On the other hand, the “warts-and-all” school of history is often open to criticism, as noted in a memorable William F. Buckley essay about Winston Churchill. Still, the best-known idea about history comes from George Santayana (1863 – 1952), who echoed Thucydides when he said: “Those who cannot remember the past are condemned to repeat it.”
One of the great myths about history is that established facts are set in concrete soon after events take place. Revisionism, then, must be avoided, according to this myth.
The problem comes in part from the way we use the word history. According to the Oxford English Dictionary, the word applies both to the succession of events themselves and to the discipline that records and interprets those events.
Of course, to change what is known about a succession of events, or to alter the historical record, was what made Orwell’s book 1984 so nightmarish. Clearly, this is not what historians aspire to do.
Yet history is an active discipline practiced by ordinary people. It is influenced by their perspectives and motivations; it serves a variety of greater and lesser interests; and its narratives often change, grow and coalesce around new facts that may have only come to light decades after events in question.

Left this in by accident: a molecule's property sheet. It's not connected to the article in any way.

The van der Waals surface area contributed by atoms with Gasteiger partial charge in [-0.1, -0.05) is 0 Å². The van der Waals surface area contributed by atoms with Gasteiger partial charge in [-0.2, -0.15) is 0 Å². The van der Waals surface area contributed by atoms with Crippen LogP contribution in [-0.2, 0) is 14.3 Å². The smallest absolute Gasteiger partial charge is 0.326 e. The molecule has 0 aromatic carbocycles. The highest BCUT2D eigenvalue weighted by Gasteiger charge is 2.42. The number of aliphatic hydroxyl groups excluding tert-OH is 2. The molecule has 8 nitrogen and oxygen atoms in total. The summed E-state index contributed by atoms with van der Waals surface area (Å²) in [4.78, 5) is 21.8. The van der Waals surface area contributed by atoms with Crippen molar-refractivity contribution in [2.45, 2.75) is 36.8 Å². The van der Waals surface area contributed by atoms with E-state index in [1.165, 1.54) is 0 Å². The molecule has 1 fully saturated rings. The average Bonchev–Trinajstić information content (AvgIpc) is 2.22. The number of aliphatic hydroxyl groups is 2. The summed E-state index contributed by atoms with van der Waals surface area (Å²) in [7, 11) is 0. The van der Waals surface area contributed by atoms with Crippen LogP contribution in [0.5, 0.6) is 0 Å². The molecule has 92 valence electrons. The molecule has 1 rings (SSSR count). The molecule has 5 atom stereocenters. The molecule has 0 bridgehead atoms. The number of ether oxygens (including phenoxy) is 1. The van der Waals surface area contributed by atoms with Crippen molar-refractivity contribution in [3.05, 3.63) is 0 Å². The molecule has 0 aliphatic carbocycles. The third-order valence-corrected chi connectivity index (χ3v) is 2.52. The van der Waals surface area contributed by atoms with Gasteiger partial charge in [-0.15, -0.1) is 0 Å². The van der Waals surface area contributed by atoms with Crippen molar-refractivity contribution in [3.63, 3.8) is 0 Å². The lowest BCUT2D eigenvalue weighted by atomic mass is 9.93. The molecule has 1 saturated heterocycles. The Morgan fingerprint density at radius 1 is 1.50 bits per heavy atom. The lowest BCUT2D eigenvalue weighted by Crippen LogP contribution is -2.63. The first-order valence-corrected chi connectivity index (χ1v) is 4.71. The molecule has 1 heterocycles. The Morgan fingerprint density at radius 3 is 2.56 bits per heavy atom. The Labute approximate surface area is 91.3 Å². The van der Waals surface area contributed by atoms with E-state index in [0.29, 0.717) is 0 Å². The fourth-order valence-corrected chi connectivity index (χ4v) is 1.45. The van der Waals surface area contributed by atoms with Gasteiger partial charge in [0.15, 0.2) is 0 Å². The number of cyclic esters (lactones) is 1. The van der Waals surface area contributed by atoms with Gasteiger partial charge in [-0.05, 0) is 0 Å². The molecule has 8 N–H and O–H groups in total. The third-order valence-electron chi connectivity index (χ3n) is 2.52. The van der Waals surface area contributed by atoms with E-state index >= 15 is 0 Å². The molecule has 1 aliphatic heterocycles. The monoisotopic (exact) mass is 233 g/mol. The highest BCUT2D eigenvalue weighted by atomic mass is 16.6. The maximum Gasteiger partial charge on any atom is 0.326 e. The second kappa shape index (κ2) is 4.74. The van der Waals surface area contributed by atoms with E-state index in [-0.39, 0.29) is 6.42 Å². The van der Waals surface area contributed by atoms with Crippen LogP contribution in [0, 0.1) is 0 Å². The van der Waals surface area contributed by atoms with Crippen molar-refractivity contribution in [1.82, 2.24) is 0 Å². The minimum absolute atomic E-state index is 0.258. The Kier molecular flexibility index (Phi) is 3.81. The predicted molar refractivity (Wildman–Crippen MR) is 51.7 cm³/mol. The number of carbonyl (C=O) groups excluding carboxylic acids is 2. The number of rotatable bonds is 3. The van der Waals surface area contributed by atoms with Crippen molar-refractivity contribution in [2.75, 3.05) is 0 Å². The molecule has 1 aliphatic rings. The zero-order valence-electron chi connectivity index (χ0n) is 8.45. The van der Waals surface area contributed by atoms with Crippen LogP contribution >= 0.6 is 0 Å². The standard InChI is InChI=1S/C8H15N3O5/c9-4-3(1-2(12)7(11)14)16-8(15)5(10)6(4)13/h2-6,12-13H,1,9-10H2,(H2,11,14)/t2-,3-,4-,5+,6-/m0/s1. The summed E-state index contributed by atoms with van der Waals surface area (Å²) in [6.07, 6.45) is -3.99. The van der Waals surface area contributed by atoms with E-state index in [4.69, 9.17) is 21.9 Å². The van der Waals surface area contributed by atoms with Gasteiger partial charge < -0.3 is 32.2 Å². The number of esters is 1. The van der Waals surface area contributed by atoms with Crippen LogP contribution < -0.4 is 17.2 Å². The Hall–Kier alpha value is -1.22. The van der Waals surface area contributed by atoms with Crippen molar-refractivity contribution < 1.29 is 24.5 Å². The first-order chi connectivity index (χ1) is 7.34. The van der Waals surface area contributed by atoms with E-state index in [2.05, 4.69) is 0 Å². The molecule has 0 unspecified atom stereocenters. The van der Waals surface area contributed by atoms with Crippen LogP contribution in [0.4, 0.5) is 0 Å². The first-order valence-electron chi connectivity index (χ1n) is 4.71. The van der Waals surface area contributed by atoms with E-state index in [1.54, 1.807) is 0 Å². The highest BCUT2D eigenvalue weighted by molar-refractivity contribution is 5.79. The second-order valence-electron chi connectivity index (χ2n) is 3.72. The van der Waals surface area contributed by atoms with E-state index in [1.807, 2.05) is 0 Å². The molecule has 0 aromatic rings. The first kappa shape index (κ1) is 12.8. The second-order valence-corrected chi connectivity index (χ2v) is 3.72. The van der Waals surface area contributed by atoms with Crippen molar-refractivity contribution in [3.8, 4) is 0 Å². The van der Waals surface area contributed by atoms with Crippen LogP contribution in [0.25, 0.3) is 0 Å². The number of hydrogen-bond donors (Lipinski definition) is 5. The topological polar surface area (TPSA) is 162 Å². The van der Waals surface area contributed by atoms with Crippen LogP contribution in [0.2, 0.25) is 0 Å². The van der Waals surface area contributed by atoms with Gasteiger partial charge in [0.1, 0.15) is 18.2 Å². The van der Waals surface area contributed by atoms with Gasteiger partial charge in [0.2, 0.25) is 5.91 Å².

Thus, the historical record is no more a static collection of facts than science is an unchanging description of the physical world.
As James W. Loewen (author of Lies My Teacher Told Me: Everything Your American History Textbook Got Wrong), put it:
- “History is furious debate informed by evidence and reason, not just answers to be learned. Textbooks encourage students to believe that history is learning facts. ‘We have not avoided controversial issues’ announces one set of textbook authors; ‘instead, we have tried to offer reasoned judgments’ on them – thus removing the controversy! No wonder their text turns students off!”
And so, in the end, the capacity to think through historical issues and understand historical evidence is key to understanding history. Not only should a textbook (such as Revolutions in Communication ) try to introduce many controversies, but it should also encourage students to think and to speak for themselves.
Is history objective? How should history be written?
Another important set of ideas about history has to do with objectivity and the way history is written. Objectivity is a question that has dogged the historical profession as much as it has challenged the news media.